Grosso lavender smells wonderful and is great for soaps and sachets, and although its buds stay on the stem pretty well, it is a duller purple and it also isn’t good for culinary uses. Gros Bleu is a vibrant, almost navy colored purple and makes good oil, but it sheds pretty easily so it isn’t great for dried bouquets. Royal Velvet is a vibrant purple and is great for culinary uses and bouquets, but is a smaller plant and the oil is too sweet for body products. Spanish lavender has a milder smell and really cool bloom, but it’s not good for bunches or to use for bundles, sachets, or soaps. Each of these lavenders is beautiful and useful in its own way, and fulfills all of my needs as a lavender grower. I love them all and appreciate their unique contributions to my little farm -- it would be a little less interesting and a little less beautiful without any one of them.
So it is with the many colors, backgrounds, gifts, contributions, perspectives, preferences, and experiences of people. We would be much less interesting and a lot less strong without the many different people in our communities, who each contribute in their own unique ways.
Reflecting upon the importance of diversity, whether in our ecosystems or our communities, reminds of a trip I took during my high school teaching days with a group of thirteen students to Europe. We were lucky enough to have spent a few weeks exploring the culture, history, food, music, and art of France, Switzerland and Germany. From climbing the Eiffel Tower at 11:30 at night and finding our way back to our hotel using our collective memories and a map, to a half-remembered tour of the beautiful art of the Louvre as our jet lag was kicking in, to the Bavarian tradition that demands that you stand up and sing if you drop your bread into the fondue bowl, to a Lake Lucerne cruise in Switzerland where we chose our future summer homes, the trip was full of fun, laughter, and great memories. But going into the trip, my main goal was to open my students’ eyes to the wonderful surprise of difference—different foods, different greetings, different mannerisms, different uses of resources, different means of travel, even different toilets—with the hope that they would see that these differences should be embraced and learned from.
As might be expected, there were many questions throughout the trip, many of them barely hiding a complaint. “Why in the world do we have to pay for water at a restaurant?” “Why is there a bathroom attendant at the public restroom that we have to pay?” “Why do people stare at us?” (as they yelled excitedly to each other across the room). With each question or complaint, they got the same response from me: “Isn’t this great? We get to see things from a different perspective!” Then we would have a quick discussion about why that difference might exist and how that difference might be a good way of approaching things. For example, paying for water leads to less waste, a bathroom attendant ensures that the bathrooms are safe and clean, etc. Though I got a few eye rolls for my enthusiasm, it was worth it when all of these more trivial lessons led up to a much more serious lesson—the consequences of intolerance—which came on our last day in Germany, when we visited the concentration camp at Dachau.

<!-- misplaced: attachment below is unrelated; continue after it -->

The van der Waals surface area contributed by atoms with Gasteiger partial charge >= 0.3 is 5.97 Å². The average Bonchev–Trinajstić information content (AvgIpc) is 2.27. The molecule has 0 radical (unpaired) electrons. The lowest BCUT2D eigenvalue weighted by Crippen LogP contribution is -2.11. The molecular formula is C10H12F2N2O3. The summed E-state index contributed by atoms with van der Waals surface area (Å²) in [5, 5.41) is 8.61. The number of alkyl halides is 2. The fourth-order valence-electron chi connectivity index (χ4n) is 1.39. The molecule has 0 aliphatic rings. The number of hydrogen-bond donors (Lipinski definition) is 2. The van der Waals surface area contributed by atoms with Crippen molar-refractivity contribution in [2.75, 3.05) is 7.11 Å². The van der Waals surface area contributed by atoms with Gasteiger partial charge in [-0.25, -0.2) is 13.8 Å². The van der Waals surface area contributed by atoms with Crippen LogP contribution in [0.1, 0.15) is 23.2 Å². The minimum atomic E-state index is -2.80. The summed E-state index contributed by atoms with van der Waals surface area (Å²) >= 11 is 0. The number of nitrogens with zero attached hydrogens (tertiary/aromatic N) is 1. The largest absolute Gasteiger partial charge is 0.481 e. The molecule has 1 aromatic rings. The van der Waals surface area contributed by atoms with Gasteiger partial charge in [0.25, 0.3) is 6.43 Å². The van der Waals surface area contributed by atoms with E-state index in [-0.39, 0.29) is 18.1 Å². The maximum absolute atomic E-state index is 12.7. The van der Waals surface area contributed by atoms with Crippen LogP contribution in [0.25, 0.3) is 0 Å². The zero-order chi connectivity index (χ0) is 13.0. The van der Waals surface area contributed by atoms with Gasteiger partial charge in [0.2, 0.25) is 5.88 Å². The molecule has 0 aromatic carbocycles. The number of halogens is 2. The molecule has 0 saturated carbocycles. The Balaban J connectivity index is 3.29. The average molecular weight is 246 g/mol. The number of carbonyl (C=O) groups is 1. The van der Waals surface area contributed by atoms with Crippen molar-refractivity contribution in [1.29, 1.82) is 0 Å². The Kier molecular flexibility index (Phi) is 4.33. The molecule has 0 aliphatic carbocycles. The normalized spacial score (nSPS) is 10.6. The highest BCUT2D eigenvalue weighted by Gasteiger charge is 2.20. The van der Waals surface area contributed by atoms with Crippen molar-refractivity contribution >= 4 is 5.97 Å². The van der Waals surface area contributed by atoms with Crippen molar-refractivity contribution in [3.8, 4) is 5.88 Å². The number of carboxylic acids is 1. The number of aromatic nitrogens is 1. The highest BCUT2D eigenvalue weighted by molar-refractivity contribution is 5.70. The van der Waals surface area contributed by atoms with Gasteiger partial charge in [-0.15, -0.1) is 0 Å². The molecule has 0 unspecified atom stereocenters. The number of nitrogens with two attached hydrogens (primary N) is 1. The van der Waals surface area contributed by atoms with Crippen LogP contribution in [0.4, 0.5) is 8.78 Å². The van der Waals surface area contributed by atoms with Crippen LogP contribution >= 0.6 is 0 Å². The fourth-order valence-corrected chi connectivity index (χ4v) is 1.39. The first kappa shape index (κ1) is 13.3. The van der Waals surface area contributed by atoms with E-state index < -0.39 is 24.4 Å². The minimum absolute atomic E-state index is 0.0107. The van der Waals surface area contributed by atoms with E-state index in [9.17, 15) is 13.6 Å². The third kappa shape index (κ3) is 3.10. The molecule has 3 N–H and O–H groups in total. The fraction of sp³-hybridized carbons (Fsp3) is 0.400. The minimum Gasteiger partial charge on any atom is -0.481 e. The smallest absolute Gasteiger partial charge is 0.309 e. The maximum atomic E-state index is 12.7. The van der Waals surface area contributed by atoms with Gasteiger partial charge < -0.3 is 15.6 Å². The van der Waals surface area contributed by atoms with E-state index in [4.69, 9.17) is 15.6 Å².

Walking through the iron gates that we knew so well from pictures and old news reels, with the words “Arbeit macht frei” (work brings freedom) shaped into the bars, the solemnity of our visit was clear. This was a place to honor those who had died, to educate those left behind, to reconcile and heal the peoples that had been affected. One of my students, obviously shaken, quietly put on his yarmulke and after a quick hug, slipped away to pray. We didn’t see him again until it was time to leave. The rest of us went into the theatre for a brief presentation on the history of the place and the atrocities that took place there, and then set out to see with our own eyes what we had only read about or seen on the screen.
Walking down the tree-lined path, it wasn’t obvious what had happened here. Even looking at the one remaining barrack with its rows and rows of wooden bunks, the history of this place didn’t sink in. It wasn’t until we walked to the end of the gravel path behind a row of trees where the crematorium was located and saw the multiple ovens, and then stood in the “bath house” with its heavy doors and gas outlets, that it became real. Human beings suffered here. Human beings were treated like animals here. Human beings were experimented on here. Human beings died here. Someone’s dad, or brother, or sister, or uncle died here. And it was here that my students made the connection: fear and intolerance of people who are “different” can lead to this. They walked through the area in pairs or threes, arm in arm, with respect, reverence, and empathy, struggling with their emotions and with tears in their eyes as they imagined the horrors.
The bus ride back to our hotel was quiet as the students processed what they had seen. All eyes were cast down or looking out the window. But that evening at dinner, they were ready to talk as we gathered together to share our different responses and what we could learn from the experience. Differences should be celebrated. Differences aren’t necessarily bad. Accept, love, learn, and work together. Their thoughtfulness and empathy were moving. This was one lesson that couldn’t be fully understood from reading a book.
A picture may be worth a thousand words, but in this case, an experience was worth a thousand pictures. And what a privilege for me to share this experience with such thoughtful human beings who will forever look at the world and at difference from a new perspective.
“Never Again” says the memorial inside Dachau. After this experience, I am hopeful.
Hello! My name is Pam Reynolds Baker and I am a mom/wife /English teacher and lavender farmer located in Dundee, Oregon.